I am planning to deploy a server at a customer location, probably either of linux/bsd based system. How can I ensure that the server is protected from data-theft/replication, for eg. someone(maybe customer himself) making duplicate copies of the disk. I understand disk encryption could help, but anyone with a valid passkey can decrypt, is there any way to make it transparent from the user/customer, so that he doesn't have to enter passkey at boot.


The only way I know of is to include the passkey on an unencrypted partition on the hard drive. Hardly secure - the customer could just read that partition.

The only 'secure' way would be to tie the encryption into the hardware somehow so the disks (or images of the disks) can only be used on one set of hardware - maybe use something like the BIOS ID as part of the encryption key maybe? Not quite sure how you'd go about doing this.

  • or I was also thinking of writing an application (on unencrypted partition) which can fetch passkey from a remote server(with auth), and not start all the services until passkey is fetched.Looking for any best practices on this scenario. – Bharat Apr 2 '11 at 8:28

You could store the sensitive data on an encrypted partition, then require someone to login through SSH and enter a key to unlock it. Obviously, after a restart, the system will not be working properly until someone unlocks it.

  • I am expecting frequent reboots, so thinking of something that can be sort of transparent( no human intervention ) and also secure. I believe if I somehow put it in a executable, beginner user wont be able to retrieve the key. – Bharat Apr 4 '11 at 16:48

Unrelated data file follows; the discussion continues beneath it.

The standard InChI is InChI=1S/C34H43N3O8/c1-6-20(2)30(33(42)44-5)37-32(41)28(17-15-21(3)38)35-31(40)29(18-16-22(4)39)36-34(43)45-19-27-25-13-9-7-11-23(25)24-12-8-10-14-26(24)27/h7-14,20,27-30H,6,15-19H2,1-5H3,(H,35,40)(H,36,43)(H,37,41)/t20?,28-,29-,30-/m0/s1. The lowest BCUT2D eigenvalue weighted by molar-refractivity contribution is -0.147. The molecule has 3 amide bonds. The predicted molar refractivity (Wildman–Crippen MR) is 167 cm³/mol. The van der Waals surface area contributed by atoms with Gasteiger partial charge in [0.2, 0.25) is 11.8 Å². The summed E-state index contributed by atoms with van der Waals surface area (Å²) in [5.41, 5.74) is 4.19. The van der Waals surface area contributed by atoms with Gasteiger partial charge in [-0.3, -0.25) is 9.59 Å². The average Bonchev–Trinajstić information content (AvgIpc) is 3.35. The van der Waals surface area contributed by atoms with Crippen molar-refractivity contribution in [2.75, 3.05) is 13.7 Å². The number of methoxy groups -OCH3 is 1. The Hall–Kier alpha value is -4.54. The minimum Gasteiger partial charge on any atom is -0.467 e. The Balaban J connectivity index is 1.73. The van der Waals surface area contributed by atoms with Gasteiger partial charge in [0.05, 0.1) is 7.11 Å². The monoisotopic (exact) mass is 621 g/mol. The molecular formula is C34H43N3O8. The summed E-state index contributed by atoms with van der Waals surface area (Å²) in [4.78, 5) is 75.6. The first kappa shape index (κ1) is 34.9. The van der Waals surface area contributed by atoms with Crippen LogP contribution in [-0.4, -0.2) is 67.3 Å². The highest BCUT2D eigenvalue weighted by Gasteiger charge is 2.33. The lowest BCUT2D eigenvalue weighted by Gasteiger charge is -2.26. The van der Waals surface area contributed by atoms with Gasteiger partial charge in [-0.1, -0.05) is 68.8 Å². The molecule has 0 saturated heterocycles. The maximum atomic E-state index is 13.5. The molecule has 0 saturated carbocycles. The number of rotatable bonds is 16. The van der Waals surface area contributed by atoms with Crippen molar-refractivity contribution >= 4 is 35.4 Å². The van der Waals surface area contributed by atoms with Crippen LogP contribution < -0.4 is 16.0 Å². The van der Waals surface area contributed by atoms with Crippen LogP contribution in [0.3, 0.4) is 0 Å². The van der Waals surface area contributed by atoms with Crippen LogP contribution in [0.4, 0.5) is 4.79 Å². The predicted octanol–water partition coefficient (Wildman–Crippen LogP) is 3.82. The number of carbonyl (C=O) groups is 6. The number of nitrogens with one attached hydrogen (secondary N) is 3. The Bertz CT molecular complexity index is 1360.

It just won't work that way.

If you want to protect against physical theft, the key must be stored off-site. Keeping it in a special server won't help against someone who can convince your server to reveal the key as if a normal boot was in progress, or modify the boot process to dump the key. (Without revealing the key, there's just no way to unlock the data.)

Also, no matter what software you use, it will still be possible to make a byte-exact copy of the drive's contents, by both the thief and the customer. Some kind of hardware solution would be necessary.

In the end, though, whoever has physical access can find a way to bypass the security.



Look at part 7:

7.    Examples
7.1.  Example 1 - Encrypting swap on 2.4 and newer kernels
7.2.  Example 2 - Partition backed loop with gpg encrypted key file
7.3.  Example 3 - Encrypted partition that multiple users can mount
7.4.  Example 4 - Encrypting /tmp partition with random keys
7.5.  Example 5 - Encrypting root partition
7.6.  Example 6 - Boot from CD-ROM + encrypted root partition
7.7.  Example 7 - Boot from USB-stick + encrypted root partition
7.8.  Example 8 - Encrypted partition using serpent cipher
  • Can you please elaborate on that instead of just linking somewhere? Otherwise this answer will be deleted. – slhck Jul 26 '11 at 12:38

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